Tuesday, May 1, 2007

Friday Night Frozen Dinner and an Intellectual: "The Tragedy of American Compassion" by Marvin Olasky, Part II

It took me two Fridays to finish Olasky's book. One would think that the subject matter would leave the reader depressed, yet that was not the case with me. The first half of the book documents the success story of fighting poverty in America prior to the twentieth century. The prevailing thinking for meeting the needs of those who could not help themselves was Christian based. Man is made in the image of God and therefore each individual has a dignity arising from this fact. Each man, woman, and child was thought of in terms of being one's neighbor, and to help our neighbor is the second greatest of God's commandments. This mindset insured that society would not experience "compassion fatigue." Furthermore, the aim of charity was not just to feed, house and clothe everyone. The aim was to not only to meet human needs but also to lead people to Jesus. Charity was dispensed on an individual basis. Those responsible for the care of others determined the need of each applicant. Those who were only after handouts were refused until their attitude changed. Those who could work were given employment. Families of those in need were sought out to relieve their relative's distress. Keeping families intact was a high priority. Not only were the recipients of aid benefitted. The individual basis of charity-giving brought giver and recipient into close contact. Those wanting to help had to go where those needing help lived to determine the needs. Thus, they were living out one of the primary definitions of charity, to suffer alongside of. Olasky gives convincing evidence that this approach worked not only in rural America, but the genuine needs of those inhabiting crowded cities were met. The success rate for people not only working themselves out of poverty, but also accepting Christ was impressive.

Of course we live in a different world. The approach to fighting poverty changed in the early twentieth century. The emphasis upon the individual was discarded, along with any concern for the salvation of souls. Social workers became more interested in the masses. This led to people receiving aid whether they needed that aid or not. This of course has led to the creation of a permanent welfare class. As people looked to the government for their well-being rather than their families, the social fabric that is the family has been has been broken for many. A reader of this blog emailed me statistics of government giving verses private giving. This reader's point is that the needs in this country are so great that only the government can meet them. However, what these statistics reveal is what Olasky refers to in the title of his book. So much tax money is doled out in innumerable government programs; often the same group of people are receiving money from different programs. This has created a dependent class in this country. But not only that, the motivation for private charity has been removed. No longer are individuals seen as our neighbors. Those in need are lumped into one mass which the government can best handle, therefore, individuals no longer feel the obligation to help. They might send money to a charitable orginization, but they no longer suffer alongside those in need. Those in need have no one encourageing them to raise themselves above the poverty line. The church as well as the needy have suffered from "The Tragedy of American Compassion."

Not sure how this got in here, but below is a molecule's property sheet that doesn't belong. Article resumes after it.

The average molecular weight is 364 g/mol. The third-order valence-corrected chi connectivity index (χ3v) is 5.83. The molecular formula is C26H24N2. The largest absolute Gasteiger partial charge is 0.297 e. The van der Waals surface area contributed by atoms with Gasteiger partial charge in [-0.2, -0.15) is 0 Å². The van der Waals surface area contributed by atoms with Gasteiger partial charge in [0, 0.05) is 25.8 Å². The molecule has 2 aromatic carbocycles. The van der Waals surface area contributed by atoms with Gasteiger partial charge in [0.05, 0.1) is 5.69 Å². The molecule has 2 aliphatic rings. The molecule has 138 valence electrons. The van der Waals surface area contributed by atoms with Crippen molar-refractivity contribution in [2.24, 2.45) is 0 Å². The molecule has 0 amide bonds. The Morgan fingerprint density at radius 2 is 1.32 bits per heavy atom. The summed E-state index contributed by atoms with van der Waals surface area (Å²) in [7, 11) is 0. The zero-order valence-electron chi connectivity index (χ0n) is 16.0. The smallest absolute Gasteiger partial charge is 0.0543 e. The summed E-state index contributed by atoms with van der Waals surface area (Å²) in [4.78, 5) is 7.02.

But Olasky does not let the church off the hook. He does not just want to end the current welfare system and leave it at that, as some conservatives want to. He calls the Church back to what Wesley would call "Social Holiness." The church must again go where the truly needy live and to suffer with them. Churches should not just be places for a handout but a place where the less fortunate are embraced, encouraged, and yes, exhorted to change. Change not only their life-styles that keep them in poverty, but to fulfill family responsibilities and to accept Jesus as their savior. This is not an easy task, but if the Church is really to be the Church, than we must reclaim our station as the best source of charity. The success of the Church to meet the needs of the survivors of Katrina as opposed to the Federal Government's failure should give us hope that the current tragic status quo can and will be reversed.

Hopefully this Friday I can spend time with another intellectual, in this case, a group of intellectuals. I will be reading "The Incarnation and the Arts." It is a book of essays edited by Jeremy Bigbe. I don't know how far I'll read on Friday as I will be attending a banquet sponsored by the prison ministry I am involved with, Jesus is the Way Ministries. Not only am I looking forward to the food and fellowship, but I am also anticipating to hear testimonies about how God has led people out destructive lifestyles. On Sunday, my church will be hearing from a ministry that delivers women from drugs and criminal behavior. The testimonies given I am sure will be worth attending.

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